During my time as a columnist at Psychiatric Times, I have received many thoughtful e-mails and letters in response to my columns, most often when the topics related to ethical or humanistic themes. Frequently, these missives contained requests for additional resources or a sharing of experience, or they included questions about the subject. While it was my privilege to send a response to each reader who had taken the effort to write me, I often wished I could continue the conversation and connect the community of our readers in a wider circle of mutual edification.
Thanks to Ronald Pies, MD, editor in chief of Psychiatric Times, and to Susan Kweskin, editorial director, I now have the opportunity to fulfill that wish. This year as one aspect of the remodeling of our PT Web site, we will feature a new electronic feature called Living the Questions. The title is taken from a poem:
. . . I would like to beg you dear Sir, as well as I can, to have patience with everything unresolved in your heart and to try to love the questions themselves as if they were locked rooms or books written in a very foreign language. Don’t search for the answers, which could not be given to you now, because you would not be able to live them. And the point is to live everything. Live the questions now. Perhaps then, someday far in the future, you will gradually, without even noticing it, live your way into the answer.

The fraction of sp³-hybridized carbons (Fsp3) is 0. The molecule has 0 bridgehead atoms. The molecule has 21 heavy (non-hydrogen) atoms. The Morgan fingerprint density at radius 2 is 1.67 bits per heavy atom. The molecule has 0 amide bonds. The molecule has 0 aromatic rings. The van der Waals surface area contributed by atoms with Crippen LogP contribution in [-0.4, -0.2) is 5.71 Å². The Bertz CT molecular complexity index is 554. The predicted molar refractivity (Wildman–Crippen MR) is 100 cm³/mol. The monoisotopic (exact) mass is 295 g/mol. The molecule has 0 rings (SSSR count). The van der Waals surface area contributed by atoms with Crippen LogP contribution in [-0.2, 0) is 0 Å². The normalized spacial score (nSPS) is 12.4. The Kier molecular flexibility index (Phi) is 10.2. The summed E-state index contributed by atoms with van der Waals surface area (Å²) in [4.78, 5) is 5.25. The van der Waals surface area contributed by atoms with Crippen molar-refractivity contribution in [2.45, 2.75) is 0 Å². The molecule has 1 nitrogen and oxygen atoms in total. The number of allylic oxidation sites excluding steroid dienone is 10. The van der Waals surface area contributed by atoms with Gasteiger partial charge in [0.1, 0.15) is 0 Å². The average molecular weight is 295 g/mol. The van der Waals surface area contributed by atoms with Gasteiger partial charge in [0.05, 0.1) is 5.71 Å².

—Rainer Maria Rilke, in Letters to a Young Poet
The title is chosen to convey several messages about the intention of the feature: to provide a forum in which readers can submit ethical and humanistic questions they are living everyday. Should you pray with a patient who asks you to do so? What do you do if a patient comes to your clinic intoxicated and insists on driving home? Should you discharge a patient who is not acutely suicidal but who is still very depressed at the behest of utilization review?
The feature will live the questions in the sense that it will not provide pat or ready answers like an ethical cookbook with a stock of recipes. Instead it will explore the variety of reasonable resolutions and will offer a semi-structured process of thinking through contemporary professional problems that confront us all. In addressing readers’ queries, I will draw on clinical research and empirical ethics as I have always done in my columns and also on a broader array of philosophical, religious, and literary sources. The aim of the responses will not be so much to transmit knowledge as to convey wisdom.4 When inquiries lie outside my area of expertise, masters of those fields will be invited to offer their insights. To further animate this Socratic dialogue in cyberspace, brief commentaries on current or common ethical or humanistic concerns will be posted on www.psychiatrictimes.com. These will also be available as podcasts for readers who enjoy walking or driving meditations.
Recently, Academic Medicine published an article on the primacy of neuroscience for the educational horizon of psychiatry.5 Several accompanying commentaries underscore the need for the teaching of psychiatry to encompass not just the disciplines of the brain but also those of the mind.6 My colleague, Ron Pies, MD, would also add to this disciplines of the soul. It is my hope that Living the Questions will be such an inclusive arena and will advance the cause of the integrative specialty of “Encephiatrics” he pioneered.7